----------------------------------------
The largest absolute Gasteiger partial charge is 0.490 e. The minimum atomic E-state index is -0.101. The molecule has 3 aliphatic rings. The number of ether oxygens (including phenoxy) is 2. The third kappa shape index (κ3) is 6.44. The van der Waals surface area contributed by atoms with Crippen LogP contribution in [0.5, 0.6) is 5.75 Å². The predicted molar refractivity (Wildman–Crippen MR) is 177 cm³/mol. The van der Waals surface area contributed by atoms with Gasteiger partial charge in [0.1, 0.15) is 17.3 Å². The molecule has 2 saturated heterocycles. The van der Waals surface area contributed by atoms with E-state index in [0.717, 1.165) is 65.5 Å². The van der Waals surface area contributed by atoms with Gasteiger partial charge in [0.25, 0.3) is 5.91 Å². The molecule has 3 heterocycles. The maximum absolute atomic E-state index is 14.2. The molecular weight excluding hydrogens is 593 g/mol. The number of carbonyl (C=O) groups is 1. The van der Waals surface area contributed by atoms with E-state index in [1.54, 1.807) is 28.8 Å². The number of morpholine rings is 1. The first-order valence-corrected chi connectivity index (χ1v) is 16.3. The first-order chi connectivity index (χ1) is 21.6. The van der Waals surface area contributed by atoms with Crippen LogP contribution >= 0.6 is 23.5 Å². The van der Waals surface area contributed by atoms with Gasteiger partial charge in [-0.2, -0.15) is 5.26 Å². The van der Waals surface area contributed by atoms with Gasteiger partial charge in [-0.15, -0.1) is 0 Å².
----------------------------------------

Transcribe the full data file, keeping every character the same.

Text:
The largest absolute Gasteiger partial charge is 0.490 e. The minimum atomic E-state index is -0.101. The molecule has 3 aliphatic rings. The number of ether oxygens (including phenoxy) is 2. The third kappa shape index (κ3) is 6.44. The van der Waals surface area contributed by atoms with Crippen LogP contribution in [0.5, 0.6) is 5.75 Å². The predicted molar refractivity (Wildman–Crippen MR) is 177 cm³/mol. The van der Waals surface area contributed by atoms with Gasteiger partial charge in [0.1, 0.15) is 17.3 Å². The molecule has 2 saturated heterocycles. The van der Waals surface area contributed by atoms with E-state index in [0.717, 1.165) is 65.5 Å². The van der Waals surface area contributed by atoms with Gasteiger partial charge in [0.25, 0.3) is 5.91 Å². The molecule has 3 heterocycles. The maximum absolute atomic E-state index is 14.2. The molecular weight excluding hydrogens is 593 g/mol. The number of carbonyl (C=O) groups is 1. The van der Waals surface area contributed by atoms with E-state index in [1.54, 1.807) is 28.8 Å². The number of morpholine rings is 1. The first-order valence-corrected chi connectivity index (χ1v) is 16.3. The first-order chi connectivity index (χ1) is 21.6. The van der Waals surface area contributed by atoms with Crippen LogP contribution >= 0.6 is 23.5 Å². The van der Waals surface area contributed by atoms with Gasteiger partial charge in [-0.2, -0.15) is 5.26 Å². The van der Waals surface area contributed by atoms with Gasteiger partial charge in [-0.15, -0.1) is 0 Å².